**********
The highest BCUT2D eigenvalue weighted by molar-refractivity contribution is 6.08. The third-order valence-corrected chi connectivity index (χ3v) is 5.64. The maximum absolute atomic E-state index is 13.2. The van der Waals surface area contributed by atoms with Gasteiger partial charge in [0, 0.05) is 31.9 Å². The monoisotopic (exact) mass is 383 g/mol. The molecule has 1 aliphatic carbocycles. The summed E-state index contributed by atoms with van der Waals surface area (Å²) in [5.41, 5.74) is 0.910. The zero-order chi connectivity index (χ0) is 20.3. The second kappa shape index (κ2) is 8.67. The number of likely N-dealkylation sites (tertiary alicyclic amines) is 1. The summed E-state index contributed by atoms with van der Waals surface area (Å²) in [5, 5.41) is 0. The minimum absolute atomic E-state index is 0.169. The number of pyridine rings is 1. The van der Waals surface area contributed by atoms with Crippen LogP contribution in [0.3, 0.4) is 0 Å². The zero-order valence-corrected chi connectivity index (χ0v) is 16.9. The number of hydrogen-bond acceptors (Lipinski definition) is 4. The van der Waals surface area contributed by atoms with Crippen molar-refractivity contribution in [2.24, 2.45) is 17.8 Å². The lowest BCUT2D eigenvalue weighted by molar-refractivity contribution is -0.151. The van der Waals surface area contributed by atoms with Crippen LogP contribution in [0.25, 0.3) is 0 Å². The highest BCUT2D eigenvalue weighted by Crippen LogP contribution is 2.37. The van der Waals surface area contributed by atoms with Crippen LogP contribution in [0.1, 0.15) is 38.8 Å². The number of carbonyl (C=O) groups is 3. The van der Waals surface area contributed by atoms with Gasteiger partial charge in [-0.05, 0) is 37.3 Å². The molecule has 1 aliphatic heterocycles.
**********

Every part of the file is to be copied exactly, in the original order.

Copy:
The highest BCUT2D eigenvalue weighted by molar-refractivity contribution is 6.08. The third-order valence-corrected chi connectivity index (χ3v) is 5.64. The maximum absolute atomic E-state index is 13.2. The van der Waals surface area contributed by atoms with Gasteiger partial charge in [0, 0.05) is 31.9 Å². The monoisotopic (exact) mass is 383 g/mol. The molecule has 1 aliphatic carbocycles. The summed E-state index contributed by atoms with van der Waals surface area (Å²) in [5.41, 5.74) is 0.910. The zero-order chi connectivity index (χ0) is 20.3. The second kappa shape index (κ2) is 8.67. The number of likely N-dealkylation sites (tertiary alicyclic amines) is 1. The summed E-state index contributed by atoms with van der Waals surface area (Å²) in [5, 5.41) is 0. The minimum absolute atomic E-state index is 0.169. The number of pyridine rings is 1. The van der Waals surface area contributed by atoms with Crippen LogP contribution in [0.3, 0.4) is 0 Å². The zero-order valence-corrected chi connectivity index (χ0v) is 16.9. The number of hydrogen-bond acceptors (Lipinski definition) is 4. The van der Waals surface area contributed by atoms with Crippen molar-refractivity contribution in [2.24, 2.45) is 17.8 Å². The lowest BCUT2D eigenvalue weighted by molar-refractivity contribution is -0.151. The van der Waals surface area contributed by atoms with Crippen LogP contribution in [0.25, 0.3) is 0 Å². The highest BCUT2D eigenvalue weighted by Crippen LogP contribution is 2.37. The van der Waals surface area contributed by atoms with Crippen LogP contribution in [0.1, 0.15) is 38.8 Å². The number of carbonyl (C=O) groups is 3. The van der Waals surface area contributed by atoms with Gasteiger partial charge in [-0.05, 0) is 37.3 Å². The molecule has 1 aliphatic heterocycles.